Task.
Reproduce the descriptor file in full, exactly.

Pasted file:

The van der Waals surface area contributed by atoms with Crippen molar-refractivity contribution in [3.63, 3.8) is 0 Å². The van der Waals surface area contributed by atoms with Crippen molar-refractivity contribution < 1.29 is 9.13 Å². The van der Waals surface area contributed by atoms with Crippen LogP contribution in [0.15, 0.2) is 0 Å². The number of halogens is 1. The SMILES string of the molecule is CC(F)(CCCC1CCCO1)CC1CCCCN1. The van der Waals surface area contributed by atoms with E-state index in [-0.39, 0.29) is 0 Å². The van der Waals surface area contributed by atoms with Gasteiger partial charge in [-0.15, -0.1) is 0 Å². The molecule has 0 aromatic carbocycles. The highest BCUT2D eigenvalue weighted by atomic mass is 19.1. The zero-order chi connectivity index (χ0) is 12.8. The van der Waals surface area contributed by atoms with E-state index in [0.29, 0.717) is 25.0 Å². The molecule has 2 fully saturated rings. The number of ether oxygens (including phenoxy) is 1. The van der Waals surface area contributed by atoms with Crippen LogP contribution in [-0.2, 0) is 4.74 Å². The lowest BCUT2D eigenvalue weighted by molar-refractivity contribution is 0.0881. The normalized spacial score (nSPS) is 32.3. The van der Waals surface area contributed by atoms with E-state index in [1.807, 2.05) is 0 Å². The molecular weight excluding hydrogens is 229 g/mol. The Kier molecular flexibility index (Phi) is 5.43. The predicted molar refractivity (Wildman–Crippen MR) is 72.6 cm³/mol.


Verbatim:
The van der Waals surface area contributed by atoms with Crippen molar-refractivity contribution in [3.63, 3.8) is 0 Å². The van der Waals surface area contributed by atoms with Crippen molar-refractivity contribution < 1.29 is 9.13 Å². The van der Waals surface area contributed by atoms with Crippen LogP contribution in [0.15, 0.2) is 0 Å². The number of halogens is 1. The SMILES string of the molecule is CC(F)(CCCC1CCCO1)CC1CCCCN1. The van der Waals surface area contributed by atoms with E-state index in [-0.39, 0.29) is 0 Å². The van der Waals surface area contributed by atoms with Gasteiger partial charge in [-0.15, -0.1) is 0 Å². The molecule has 0 aromatic carbocycles. The highest BCUT2D eigenvalue weighted by atomic mass is 19.1. The zero-order chi connectivity index (χ0) is 12.8. The van der Waals surface area contributed by atoms with E-state index in [0.29, 0.717) is 25.0 Å². The molecule has 2 fully saturated rings. The number of ether oxygens (including phenoxy) is 1. The van der Waals surface area contributed by atoms with Crippen LogP contribution in [-0.2, 0) is 4.74 Å². The lowest BCUT2D eigenvalue weighted by molar-refractivity contribution is 0.0881. The normalized spacial score (nSPS) is 32.3. The van der Waals surface area contributed by atoms with E-state index in [1.807, 2.05) is 0 Å². The molecular weight excluding hydrogens is 229 g/mol. The Kier molecular flexibility index (Phi) is 5.43. The predicted molar refractivity (Wildman–Crippen MR) is 72.6 cm³/mol.